Report from the Field – Erica McCurry

Our relatively new PLC member Erica McCurry reports from the field about a change she is contemplating to work with CI and younger kids – she currently teaches high school. Here is Erica’s report:

Ben,

Good news! I have a very supportive principal who asked my opinion on schedule (our superintendent put pressure on all principals to change from block). I told him that 50 minutes period classes are more reasonable than block classes for Foreign Language so next year I will be teaching 50 minute period classes. YAY! I just have such a hard time getting great CI the whole block class.

BUT now I’m kind of wondering if I even want to teach high school anymore. My daughter will be starting Pre-K next year and I’ve always dreamed of homeschooling her. If I do decide to homeschool her I will try and get a part-time job teaching Spanish to homeschool students through small group classes or private one-on-one classes.

BUT I have noooo training in teaching small children (one of the fears I have with teaching my own daughter actually- what if I mess up?!?) Do you know of anyone from the blog who teaches small group FL or one-on-one private classes that would have some great video examples? Or do you have any suggestions about how to teach small group or private classes specifically to smaller children?

Erica

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15 thoughts on “Report from the Field – Erica McCurry”

  1. Here is my response to Erica:

    Erica I have been wanting to get more elementary/small kid discussion going here. A thread got started over on the forum but as you can see I asked Trevor to add an entire Elementary section onto the forum.

    It was mentioned on the Forum last week that we in Denver have gifted elementary/young kid teachers and yes we do but they are not at all organized – Erin is leaving to go to graduate school, the people in the mountains, Liz and Leslie (Summit County) aren’t heard from – Leslie just got back from a year in Thailand.

    Isn’t there an elementary TPRS group online? Anybody know about that group?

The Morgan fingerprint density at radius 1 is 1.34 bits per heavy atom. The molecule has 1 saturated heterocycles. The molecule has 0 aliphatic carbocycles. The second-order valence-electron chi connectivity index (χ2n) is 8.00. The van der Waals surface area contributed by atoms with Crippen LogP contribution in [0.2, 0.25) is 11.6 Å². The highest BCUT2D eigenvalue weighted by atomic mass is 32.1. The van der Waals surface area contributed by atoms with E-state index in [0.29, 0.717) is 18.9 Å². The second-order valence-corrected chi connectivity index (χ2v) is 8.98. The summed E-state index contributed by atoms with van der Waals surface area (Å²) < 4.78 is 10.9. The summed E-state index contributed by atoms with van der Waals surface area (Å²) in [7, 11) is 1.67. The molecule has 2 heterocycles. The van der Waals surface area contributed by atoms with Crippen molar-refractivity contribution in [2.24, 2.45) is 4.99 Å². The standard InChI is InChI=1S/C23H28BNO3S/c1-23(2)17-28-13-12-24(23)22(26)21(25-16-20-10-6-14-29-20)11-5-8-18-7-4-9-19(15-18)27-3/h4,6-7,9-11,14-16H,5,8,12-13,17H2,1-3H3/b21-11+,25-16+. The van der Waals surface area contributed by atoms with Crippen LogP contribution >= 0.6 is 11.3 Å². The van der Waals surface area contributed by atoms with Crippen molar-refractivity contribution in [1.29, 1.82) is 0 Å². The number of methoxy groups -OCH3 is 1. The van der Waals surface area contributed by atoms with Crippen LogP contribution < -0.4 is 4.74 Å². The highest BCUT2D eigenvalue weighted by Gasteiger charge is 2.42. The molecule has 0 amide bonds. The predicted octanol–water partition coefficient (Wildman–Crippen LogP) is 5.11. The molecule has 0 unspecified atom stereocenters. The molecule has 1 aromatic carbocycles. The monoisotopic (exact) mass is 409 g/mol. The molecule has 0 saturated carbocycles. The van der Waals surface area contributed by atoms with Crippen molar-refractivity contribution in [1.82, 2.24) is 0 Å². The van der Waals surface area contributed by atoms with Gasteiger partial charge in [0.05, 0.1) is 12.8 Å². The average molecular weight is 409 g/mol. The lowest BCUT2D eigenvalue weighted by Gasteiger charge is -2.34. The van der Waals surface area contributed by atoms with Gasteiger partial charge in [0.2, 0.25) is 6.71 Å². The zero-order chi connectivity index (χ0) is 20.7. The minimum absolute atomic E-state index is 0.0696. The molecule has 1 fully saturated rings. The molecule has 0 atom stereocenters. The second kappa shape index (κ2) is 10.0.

But here in Denver there is no elementary leadership and currently Diana has her hands too full with all the secondary stuff she is always working with (we are now writing the level 3/4 post-test for the DPS district assessment which is taking all of Diana’s time).

    Maybe we can get something going in elementary TPRS/CI here. You will absolutely need support in this change. I have a feeling that you are not the only one thinking this way. Smaller kids can be more fun and high schools are falling apart at the seams and schools in general just aren’t working. There will be more and more private language schools happening but the only ones that are going to succeed are the ones that the kids enjoy.

    1. Isn’t there an elementary TPRS group online? Anybody know about that group?

      Yes, there is. I joined and I get the Daily Digest, but I would say that the group is not very active and very few posts have hit a need for me. Many people there assume that you are a Spanish teacher (using Spanish in their posts, referring to something general in the topic but then writing specifically about a Spanish video or song, etc.). For me that’s frustrating. I haven’t taken myself off that list because the Digest comes so rarely! It’s “daily” but really like every 4 days perhaps?

        1. There is another elementary list serv Ñanduti that is more active. The information is not that helpful to TPRS teachers, although Jason Fritze recently gave a great answer to what materials he uses in the class. I wish Jason would run that forum. Helena Curtain contributes often and it is interesting to see how she just won’t get on board with TCI. I find that her ideas force output with the little ones.

  2. Erica, I wouldn’t worry about messing up. One of the benefits of teaching as a career is if that we make mistakes they are rarely so critical that they can not be recovered from. However, I hope those who work with small children have more to offer you. Also, I am surprised you don’t like teaching with CI on block as I actually like Block 4 quite a bit. Did you have block 4 or block 8?